Are you sabotaging your credit score?
This three-part series on how to effectively manage your debt was created to provide guidance to help you move toward financial wellness. Part-one focused on establishing goals, part-two on developing a budget, and in this final article, we focus on how to identify and ultimately eliminate debt.
Let’s be honest, when it comes to debt often all it takes is one unexpected expense to throw you off track. Paying off your debt takes time and discipline but it’s well worth the peace of mind – both mentally and financially. Eliminating debt begins with reviewing your bills and your budget (as described in Part 2).
Identifying current expenses is a necessary measure to provide an accurate picture of your spending and determining your total debt. It is important to understand the reasons behind your spending habits and if applicable, your spouse’s as well. Asking tough questions such as what can I do without and in what areas can I trim spending is essential to making the changes that reduce your expenses and debt load. There are also cultural pressures that can tempt us to ‘keep up with the Jones’ but at what cost? At the end of the day, you not your neighbors must be comfortable with your financial decisions.
For many people, credit cards can be the largest source of debt. If most of your debt is on credit cards and other interest driven accounts, you will need to review the terms of the accounts and know your exact interest rates. The best strategy when trying to eliminate credit card debt is to pay off as much as possible on the card with the highest interest rate first. You might choose to pay off the card with the smallest balance instead; that may not be the most impactful but it can provide momentum since it does eliminate one card balance.
Keep in mind if you are a long-standing customer with good credit, a simple phone call to your creditors requesting to lower your interest rate might reduce your rate. Even a small reduction can save hundreds of dollars annually. Also, card issuers typically charge interest daily, so making two payments a month two weeks apart will substantially lower the balance over time. Remember once a credit card has a zero balance, cut it up to avoid the temptation of racking up new charges. Be prepared to close the account if there is too much enticement to use it again.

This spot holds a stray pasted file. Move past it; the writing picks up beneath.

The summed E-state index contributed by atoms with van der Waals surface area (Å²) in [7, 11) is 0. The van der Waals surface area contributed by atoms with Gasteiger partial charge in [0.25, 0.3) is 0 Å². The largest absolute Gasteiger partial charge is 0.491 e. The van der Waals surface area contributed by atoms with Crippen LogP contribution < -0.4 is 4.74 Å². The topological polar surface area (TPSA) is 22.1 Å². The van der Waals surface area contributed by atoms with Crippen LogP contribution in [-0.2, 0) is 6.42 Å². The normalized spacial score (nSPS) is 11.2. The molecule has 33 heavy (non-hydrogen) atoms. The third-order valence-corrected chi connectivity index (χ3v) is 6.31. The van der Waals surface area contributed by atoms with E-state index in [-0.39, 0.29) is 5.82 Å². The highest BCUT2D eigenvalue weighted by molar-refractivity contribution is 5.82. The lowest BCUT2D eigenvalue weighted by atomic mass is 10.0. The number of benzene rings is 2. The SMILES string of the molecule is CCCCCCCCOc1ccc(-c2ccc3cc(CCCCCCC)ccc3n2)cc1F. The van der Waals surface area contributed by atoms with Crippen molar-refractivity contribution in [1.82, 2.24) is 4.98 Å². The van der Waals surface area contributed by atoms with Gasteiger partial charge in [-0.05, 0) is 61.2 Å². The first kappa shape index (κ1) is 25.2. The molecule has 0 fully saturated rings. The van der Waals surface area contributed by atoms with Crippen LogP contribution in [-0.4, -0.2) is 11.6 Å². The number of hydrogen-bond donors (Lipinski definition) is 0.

Some people graduate from college or seminary with a significant amount of student debt. It’s important to treat a student loan like a mortgage and pay off as much as possible because the interest is accruing. Inquire with your church or employer to see if they are willing to make some arrangement that can help with this type of debt. It is important to explore all your options.
Facing debt can be hard but getting organized and coming up with a set payment schedule to ensure you stay on track is key. Be sure to:
These valuable tips are sure to get you started on eliminating debt now.
Bear in mind, the most important step is facing your debt and realizing that with the right tools and guidance you are well on your way to achieving financial wellness. Keep in mind that MMBB Financial Services has CERTIFIED FINANCIAL PLANNER™ professionals available to help with any questions or concerns when it comes to your finances. We offer this service at no cost as a benefit of your membership. To contact one of our CFPs, call 800.986.6222 or email [email protected]Back to Financial Resource Center
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